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Language is full of buried tech.  For the writer of historical or created-world fiction, this poses some interesting problems.

On the one hand, you’ve got the language of tech that hasn’t been invented yet (for historical fiction) or that flat doesn’t exist (for created-world fiction.)  Consider, for example, all the resources of vocabulary and metaphor that come from living in the world after the discovery of gunpowder:  We speak of people going off half-cocked, and of plans hanging fire; we talk of loose cannons; we say that someone has a hair-trigger temper.  None of these expressions make sense in worlds where gunpowder and firearms are absent.  Using them in those contexts is sloppy writing — it may not bother most of your readers, but the ones that it does bother, it will bother a great deal.

Another example of not-invented-yet tech causing language problems:  In a pre-clockwork world, you aren’t going to have people saying, or even thinking, things like “in a few seconds” or “a couple of minutes later” — the resources didn’t exist to divide time into pieces that small.  In most parts of medieval Europe, for example, you’d be lucky to get things pinned  down to the nearest canonical hour, and that only if you were someplace where you could hear the church bells ringing.  (For really brief intervals of time, a person might think in terms of breaths or heartbeats, or in terms of how long it took to recite a particular prayer, such as “a Pater-Noster while.”)

The other language problem you get with buried tech comes from obsolete technology — things that were once common enough to pass into metaphorical use, but that have fallen into desuetude while their metaphorical use continues.  For a good example of this, take a look at this entry over at Making Light, in which the actual mostly-disused process behind the still-common phrase “batten down the hatches” is explained and discussed.  The question for writers in this case is, how long does it take before the metaphor becomes completely detached from the object or process that it once referred back to, so that it can function simply as a bit of vocabulary in its own right?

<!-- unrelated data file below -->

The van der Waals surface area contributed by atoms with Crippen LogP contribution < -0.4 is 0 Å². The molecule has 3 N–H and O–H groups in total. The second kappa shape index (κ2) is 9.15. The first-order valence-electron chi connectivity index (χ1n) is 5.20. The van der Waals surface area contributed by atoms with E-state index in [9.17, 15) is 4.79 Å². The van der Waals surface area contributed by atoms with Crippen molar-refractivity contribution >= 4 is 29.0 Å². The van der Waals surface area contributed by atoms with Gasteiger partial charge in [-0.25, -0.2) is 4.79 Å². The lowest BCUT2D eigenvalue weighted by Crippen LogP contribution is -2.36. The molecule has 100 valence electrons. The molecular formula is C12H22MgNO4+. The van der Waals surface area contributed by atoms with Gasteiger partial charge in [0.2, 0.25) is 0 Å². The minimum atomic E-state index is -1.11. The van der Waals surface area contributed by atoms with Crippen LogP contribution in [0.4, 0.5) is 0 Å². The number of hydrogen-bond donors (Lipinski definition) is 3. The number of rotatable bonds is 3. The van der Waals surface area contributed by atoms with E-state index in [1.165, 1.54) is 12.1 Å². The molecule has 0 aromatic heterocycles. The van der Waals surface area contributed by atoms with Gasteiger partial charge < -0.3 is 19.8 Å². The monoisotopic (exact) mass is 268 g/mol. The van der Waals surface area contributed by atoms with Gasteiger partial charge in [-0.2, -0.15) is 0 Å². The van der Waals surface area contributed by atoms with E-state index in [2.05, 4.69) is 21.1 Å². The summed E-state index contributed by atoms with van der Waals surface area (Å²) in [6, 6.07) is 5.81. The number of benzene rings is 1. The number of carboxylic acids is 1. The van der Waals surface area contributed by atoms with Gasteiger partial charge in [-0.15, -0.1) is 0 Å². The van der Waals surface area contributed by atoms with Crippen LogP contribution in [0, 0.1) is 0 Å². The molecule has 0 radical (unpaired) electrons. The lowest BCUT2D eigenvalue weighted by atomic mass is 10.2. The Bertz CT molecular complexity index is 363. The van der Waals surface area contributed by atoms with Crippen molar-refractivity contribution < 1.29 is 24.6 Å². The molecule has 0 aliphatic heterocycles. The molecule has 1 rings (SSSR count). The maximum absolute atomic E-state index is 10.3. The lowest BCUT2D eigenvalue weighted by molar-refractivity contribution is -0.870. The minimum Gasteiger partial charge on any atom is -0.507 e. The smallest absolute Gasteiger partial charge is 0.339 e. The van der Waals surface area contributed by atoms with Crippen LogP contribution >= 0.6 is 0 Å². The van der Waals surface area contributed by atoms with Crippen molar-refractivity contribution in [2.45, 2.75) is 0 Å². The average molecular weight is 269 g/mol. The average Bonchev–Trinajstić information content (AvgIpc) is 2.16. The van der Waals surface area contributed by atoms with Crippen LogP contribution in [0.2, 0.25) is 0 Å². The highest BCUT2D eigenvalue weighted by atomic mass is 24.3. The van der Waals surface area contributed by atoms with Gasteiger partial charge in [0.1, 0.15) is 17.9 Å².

“Batten down the hatches,” even used in its figurative sense of “to make ready for possible disruption ahead”, still implies a world and a society in which sailing ships once existed; but if you’re writing about a created world in which — for whatever reason — there isn’t enough open water to make sailing ships a part of its past history, can you get away with using “batten down the hatches” in its figurative sense?

My guess is no — not for a couple of centuries.  Possibly longer, if people keep on writing adventure stories about the Age of Sail, and other people keep on reading them.

It’s a fraught thing, vocabulary.